Guernsey housing survey finds lack of new homes

Dave Jones Deputy Jones said people were opting to stay or return to the island

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Not enough new homes are being built in Guernsey, a housing needs survey has found.

Carried out in 2011 it found the number of housing units needed each year had risen from 340 in 2006, when the previous survey was conducted, to 451.

Housing Minister Dave Jones said there had been great progress in social rented and partial ownership schemes.

He said the focus now had to shift to ensuring there were enough houses for those who have the means to buy.

Deputy Jones said: "For islanders that don't qualify for partial ownership or social housing this is a real concern, as even where people have the wherewithal to purchase, there simply aren't enough properties to go round.

'Unfavourable economic conditions'

"There's nothing we can do to force a landowner or developer to build the houses that already have, or would get, planning permission."

In 2011 permission was given for the creation of 300 new homes, through new builds, converting pre-existing property into smaller units of accommodation or by converting other buildings into dwellings, but only 230 were created.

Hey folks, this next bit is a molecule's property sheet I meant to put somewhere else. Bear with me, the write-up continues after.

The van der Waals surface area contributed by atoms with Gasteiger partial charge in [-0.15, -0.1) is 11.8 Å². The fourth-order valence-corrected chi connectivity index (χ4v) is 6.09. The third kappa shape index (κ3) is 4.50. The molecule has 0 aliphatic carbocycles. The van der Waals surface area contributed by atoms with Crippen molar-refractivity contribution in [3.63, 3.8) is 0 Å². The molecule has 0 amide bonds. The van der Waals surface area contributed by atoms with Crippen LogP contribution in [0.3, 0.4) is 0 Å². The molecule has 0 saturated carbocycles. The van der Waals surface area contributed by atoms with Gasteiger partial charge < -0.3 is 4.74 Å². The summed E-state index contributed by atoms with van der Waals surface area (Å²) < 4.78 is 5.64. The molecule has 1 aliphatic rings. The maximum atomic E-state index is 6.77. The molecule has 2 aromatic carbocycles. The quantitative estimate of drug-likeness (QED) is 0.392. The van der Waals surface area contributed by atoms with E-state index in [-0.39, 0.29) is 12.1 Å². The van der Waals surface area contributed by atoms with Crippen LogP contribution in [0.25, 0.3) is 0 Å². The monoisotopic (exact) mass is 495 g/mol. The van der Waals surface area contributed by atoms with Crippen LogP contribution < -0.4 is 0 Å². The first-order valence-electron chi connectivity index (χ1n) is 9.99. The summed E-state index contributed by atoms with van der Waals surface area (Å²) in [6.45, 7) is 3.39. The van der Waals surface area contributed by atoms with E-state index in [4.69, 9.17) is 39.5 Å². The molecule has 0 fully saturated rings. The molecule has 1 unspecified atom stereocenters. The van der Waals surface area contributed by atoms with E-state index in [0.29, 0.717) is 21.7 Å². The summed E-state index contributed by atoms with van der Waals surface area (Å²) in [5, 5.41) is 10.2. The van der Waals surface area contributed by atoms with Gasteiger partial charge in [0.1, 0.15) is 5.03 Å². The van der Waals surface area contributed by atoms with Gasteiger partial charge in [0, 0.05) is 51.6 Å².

The 2011 Housing Needs Study found the need for housing had risen as fewer people were expected to leave the island in the near future.

Deputy Jones said: "It appears that, presumably as a result of unfavourable economic conditions elsewhere, local people are opting to stay on the island for the foreseeable future.

Start Quote

The department has also heard of people who have returned to weather the storm”

End Quote Dave Jones Housing Minister

"Anecdotally, the department has also heard of people who have returned to weather the storm here rather than look for work and accommodation elsewhere."

The survey, which involved interviews with 1,500 households across the island, found 80% of islanders were happy with their accommodation.

The remainder complained about the condition of properties, a lack of facilities causing them to share a toilet or kitchen with another household, overcrowding and the high costs of rent and purchase.

The results of the survey will be used to inform the ongoing review of the island's Development Plan.

Environment Minister Roger Domaille said the next round of public consultation was due to be held next year.

He said: "Housing provision is one of the key development issues, so understanding the extent of housing requirements is crucial to determining what options are available.

"Like [the Housing Department] we think there is considerable merit in making this study available now so that the island has an informed debate on how much and what type of housing is required and how this requirement can be met over the coming years."

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